The story is also very deep. It deals with multiple issues. It deals deeply with religion and politics. In politics the game is completely agnostic: there’s no definite answer. In religion, I still believe that the game is openly religious and sides with religion rather than with atheism. But many have disagreed with this interpretation. The point is whatever the alignment of the developers themselves, they portray all different sides with depth and therefore the game can be interpreted from multiple perspectives. Although the game takes place in a fictional universe it’s completely relevant to our time and place. The game seems to take place in medieval time but it can only be developed by a person with a 21st century mentality.

However, this doesn’t mean that it doesn’t have the charm of a medieval romance. The story is very suspenseful, very exciting, and full of elements which we love in a great fantasy, magic, war, blood, mythology. The story shares the main element of medieval romances; its praise of heroism, its tragic tone, and its action story.

One must also point to the meticulous attention paid to the minute details. Fully detailed mythology, fully detailed history, geography, political system, all fantastic and realistic at the same time. This fully developed system is another sign of the greatness of the game, and I really hope it would be used in a lot more games. (At the time of writing, Dragon Age II has been released but I’ve not been lucky enough to try it yet).

But none of this would be half enchanting if the characters of the game were one dimensional and half-assed. They’re not. Each character is deep, real, and they all have personal quests which deal with their pasts. Their dialogues are written greatly, you can easily empathize with them, you grow to love them, and worry for their future. They all have their own personal worldview and taste.

But have no doubt who’s the greatest character of them all. Morrigan is one of the finest and greatest achievements in video game history. She’s one of the top 10 female characters of all times. She’s evil and good, charming and frightening, deep, loveable and detestable. She’s the deepest character of the row, presenting what’s mysterious and dark and at the same time desirable in a woman. She’s the most human of the characters. She’s also the most unique.

The graphics of the game is very masterfully done. The scenery in external locations is very beautiful and realistic, and the internal locations are greatly done. The animations are various and exciting. Characters look realistic and good and all of them except the main protagonist show their emotions through their face gestures. The blood effect is very violent and fun, and also realistic. For the first time- finally- after you kill someone you get soaked in blood.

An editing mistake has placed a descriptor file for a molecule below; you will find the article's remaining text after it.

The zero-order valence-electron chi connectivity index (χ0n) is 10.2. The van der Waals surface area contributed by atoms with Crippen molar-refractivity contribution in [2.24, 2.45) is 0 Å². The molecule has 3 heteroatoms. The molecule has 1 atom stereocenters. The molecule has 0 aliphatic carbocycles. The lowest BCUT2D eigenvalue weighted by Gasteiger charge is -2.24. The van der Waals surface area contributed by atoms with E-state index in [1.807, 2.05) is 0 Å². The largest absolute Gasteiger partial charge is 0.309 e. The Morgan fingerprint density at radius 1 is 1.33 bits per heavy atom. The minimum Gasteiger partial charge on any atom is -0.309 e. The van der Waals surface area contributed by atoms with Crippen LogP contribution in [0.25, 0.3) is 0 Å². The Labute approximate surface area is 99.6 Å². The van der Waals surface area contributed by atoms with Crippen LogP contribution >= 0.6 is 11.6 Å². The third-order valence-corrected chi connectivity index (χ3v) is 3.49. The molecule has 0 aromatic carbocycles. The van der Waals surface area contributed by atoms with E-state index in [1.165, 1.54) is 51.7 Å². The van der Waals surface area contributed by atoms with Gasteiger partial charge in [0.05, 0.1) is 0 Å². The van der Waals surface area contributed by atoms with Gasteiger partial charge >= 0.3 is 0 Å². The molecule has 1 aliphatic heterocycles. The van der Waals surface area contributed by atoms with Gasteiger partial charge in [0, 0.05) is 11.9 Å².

The music is very nice, it accompanies you in all the emotional and exciting moment, it’s varied and its’ effective. But then again, the greatest prize goes to voice acting. There are many famous names involved- Tim Russ, Steve Valentine, Kate Mulgrew and Claudia Black, and countless others, and they all convey the inner personality of their characters through their great voices. They convey emotions, and they all have beautiful and memorable voices. (I can still remember every sentenced uttered by Claudia Black who played a great role in making Morrigan who she is). In terms of voice acting, the standards of the game are comparable to the English voice acting of the Metal Gear Solid series which are the best voice actings in the history of video games.

Finally, this game is a true masterpiece, you will get addicted to its great story and gameplay. Buy it, for you will be playing it multiple times.

Although the religion of Dragon Age: Origins is fictional, the game is deeply religious. A tactical RPG created by BioWare in the same vain of their Baldur’s Gate, this game is a pure masterpiece everyone should play. The gameplay is good and deep but the game is one of the best written games of all times, with a great story and a lovely plot. This is going to be controversial, but I really believe this game is by miles the single best Western RPG ever created after Fallout. Baldur’s Gate is half as good as this game, and Mass Effect is Tetris in comparison. I was reluctant to play this game but when I began it mesmerized me and I was playing it all the while. Buy this game.

Now, to religion. The game is definitely religious. I’ve seen some interpretations which argue that this game too is atheistic, but that’s simply out of question. First of all, there are many evidences that the mythology of the game is true. For example, the ashes of the founder of the religion of the game can cure deadly diseases. Now that’s some proof isn’t it? I agree with those people who say the game is a criticism against atheism. Although I won’t call it atheist-bashing, the criticism is fair.

The atheist characters in the game are not villainous, but they are desperate, and social Darwinists. I bring one example: Morrigan. To me, she’s the single most interesting character of the game. She’s very deep, and she’s very charming. She’s the main reason this game is so great. However, she’s certainly an evil character. There’s much discussion on this among the fans of the game as well, many say Morrigan is mot evil or she’s a combination of both good and evil. This is because the creators are real artists and you can judge their characters by your own standards, but by the standards of the game she’s definitely a villain, though I believe she’s a villain much more interesting than the heroes, but that doesn’t mean she’s good.

And she represents all the bad things they claim about atheism. She’s isolated and lonely. She’s insecure. She’s amoral. She claims to be practical while she always supports choices which are downright evil. She dissaproves all acts of kindness and approves the most horrific acts. The other atheist is Shale, openly misanthrope who also supports evil for evil’s sake. In this game the atheist characters have no compass, no purpose. All of the atheists are evil, unkind and depressed while all of the theists are good. The problem with Morrigan is that she has no authority, no ultimate power to answer to, and this is the source of her problem.